a few days with the water stones might get a very nice edge

i was a bit dubious about it at first but i am warming to the simplicity and function.

i just found that one of the rootstocks has 2 successful grafts from last year Cool
i was looking to see if it was a suitable host and spotted them so that makes two new trees so far, new from old and unidentified but new to this collection.
trimmed to allow the scions to thrive.

i can think of a few hundred old fruit trees round york, most are pretty easy to id once you check the relevant "popular" types from the estimated planting dates but there are some that nobody seems to be able to name so far.

if i expand a bit chances are i will hear of plenty others but for the mo i will stick to one hospital site until i get those bagged.

back to the surgeons bench Laughing

if i do apples and pears ( if i can ) i needs somebody to do the plums, gages and damsons and bullace.

the york historic collection is extensive and includes loads i have never seen before.
at a guess there must be a few hundred that i know of.

the hedge rows at the edge of the ridge and furrow that have survived are rich in "rustic " prunus as are remnants of estate/field hedges.

1950 years as a city and a place collects fruit tree genetics Cool
Mistress Rose

I know that our local country park had some crab apples identified and found they had they had some unknown varieties. You may well have the same. dpack

i can think of a crab hedge about 100 yrs old with 30 varieties in a 100 yards.

a deliberate planting of no two the same Cool

the small prunus things are both planted and wildings. there are lots of varieties.

the prunus cultivars in the remnants of orchards and gardens are quite varied and less than 50% identified.

york has been a international port, national road hub and a prosperous walled city for rather a long time, include a few miles around the walls and it is far more biodiverse than many patches the same size.
that goes for the full spectrum of bio ( that can find a microclimate suitable for them ) but it is very noticeable with plants that folk have cultivated or welcomed as wildings.

leaving out the roman, scandi and norman influences ( which do show in the biological census ) the trade and wealth of the middle ages until now has brought a huge selection of plants to a smallish place.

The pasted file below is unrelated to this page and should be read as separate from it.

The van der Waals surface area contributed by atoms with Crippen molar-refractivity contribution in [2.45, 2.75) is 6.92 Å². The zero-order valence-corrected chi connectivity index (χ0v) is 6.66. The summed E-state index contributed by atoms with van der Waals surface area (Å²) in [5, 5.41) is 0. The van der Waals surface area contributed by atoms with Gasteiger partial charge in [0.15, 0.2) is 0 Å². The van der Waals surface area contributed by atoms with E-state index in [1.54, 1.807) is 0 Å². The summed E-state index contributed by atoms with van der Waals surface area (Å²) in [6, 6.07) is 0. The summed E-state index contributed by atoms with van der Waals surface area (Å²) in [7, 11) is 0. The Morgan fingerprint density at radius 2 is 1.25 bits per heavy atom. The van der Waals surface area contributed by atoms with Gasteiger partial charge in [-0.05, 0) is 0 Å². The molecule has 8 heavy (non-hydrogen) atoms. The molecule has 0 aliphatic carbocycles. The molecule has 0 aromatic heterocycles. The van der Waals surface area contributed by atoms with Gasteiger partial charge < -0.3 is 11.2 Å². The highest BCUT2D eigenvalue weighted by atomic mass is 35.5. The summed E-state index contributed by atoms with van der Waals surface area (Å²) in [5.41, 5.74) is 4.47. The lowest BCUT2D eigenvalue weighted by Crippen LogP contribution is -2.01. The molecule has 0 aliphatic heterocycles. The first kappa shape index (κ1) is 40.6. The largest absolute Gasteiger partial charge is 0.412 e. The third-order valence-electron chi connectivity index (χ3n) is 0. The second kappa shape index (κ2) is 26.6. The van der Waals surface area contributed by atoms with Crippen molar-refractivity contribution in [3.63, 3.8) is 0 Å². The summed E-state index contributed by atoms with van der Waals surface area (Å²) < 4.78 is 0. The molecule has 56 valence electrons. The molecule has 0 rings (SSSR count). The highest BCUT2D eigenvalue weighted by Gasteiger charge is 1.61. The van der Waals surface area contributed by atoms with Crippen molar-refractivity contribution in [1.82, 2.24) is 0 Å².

it seems plausible that many of the unknown fruit trees are locally grafted from older genetics by or for whoever planted them.

ed grafting has been around for a very long time so some of the genetics could be a lot older than the old trees,
for example the apple i recon is about 250 to 300 yrs old is a graft onto a rootstock so it was taken from a previous tree ( posh house, walled garden, just a corner of 2 walls standing, reused as part of the 18th/19th/20 c hospital grounds .)

the pear i nipped is from the same place, 3 very old trunks against the wall. possibly fan trained originally? but now a bit tall and quite stout of trunk with assorted branches.
Mistress Rose

Nice to keep the old varieties going. Some of the crosses might be interesting too. That was how the original Cox started if I remember rightly. dpack

pear , not grafted, perhaps timing was a major issue as the scions were 2 weeks ahead of the rootstock.

2 unknown apples from previous grafts have taken, one is now sole leaf bearer, the other has two scions as leaf bearers and has healthy flowers.
that was 2 out of twenty but not by me, i got the frankenfurter rootstocks free as part of a job lot of trees

of this seasons apples from six varieties on 6 rootstocks, 2 look healthy, 2 are struggling a bit and 2 don't look at all promising although they are still trying .

as i made several grafts to most rootstocks i would have thought that style would have been a factor.
i might have underestimated other factors such as compatibility of timing ( twigs in the fridge next time , scion vigour ( most of the donors must be well into their second century, one and the pear might be into their third Rolling Eyes ) although age is not a direct measure of scion vigour in the case of one of the very old cookers which looks well happy so far.

some of the rootstocks have been pruned for earthing up or layering so i am hoping to self raise future rootstocks but next winter i recon i will buy some nice undamaged young ones and try old onto very new.

last one alive is the one that looked least promising Laughing see how it goes

one of the two from before is looking good , the other was looking good but has just been deverminified with a starter of nice shampoo and a hose powered mist at close range then after uncurling each leaf more foam wait hose

deverminified it is a word, even my spell checker dictionary knows it now
Mistress Rose

Not the most common word in the dictionary. Hope it works. dpack

the current inventory is one of this years seems to be doing ok, good scar and decent growth.

the others of this years failed to take.

2 from previous are alive and taking over the rootstocks

one of the two previous is a bit unusual, i have no idea what it is, hopefully that may become clear later, it is a very old type.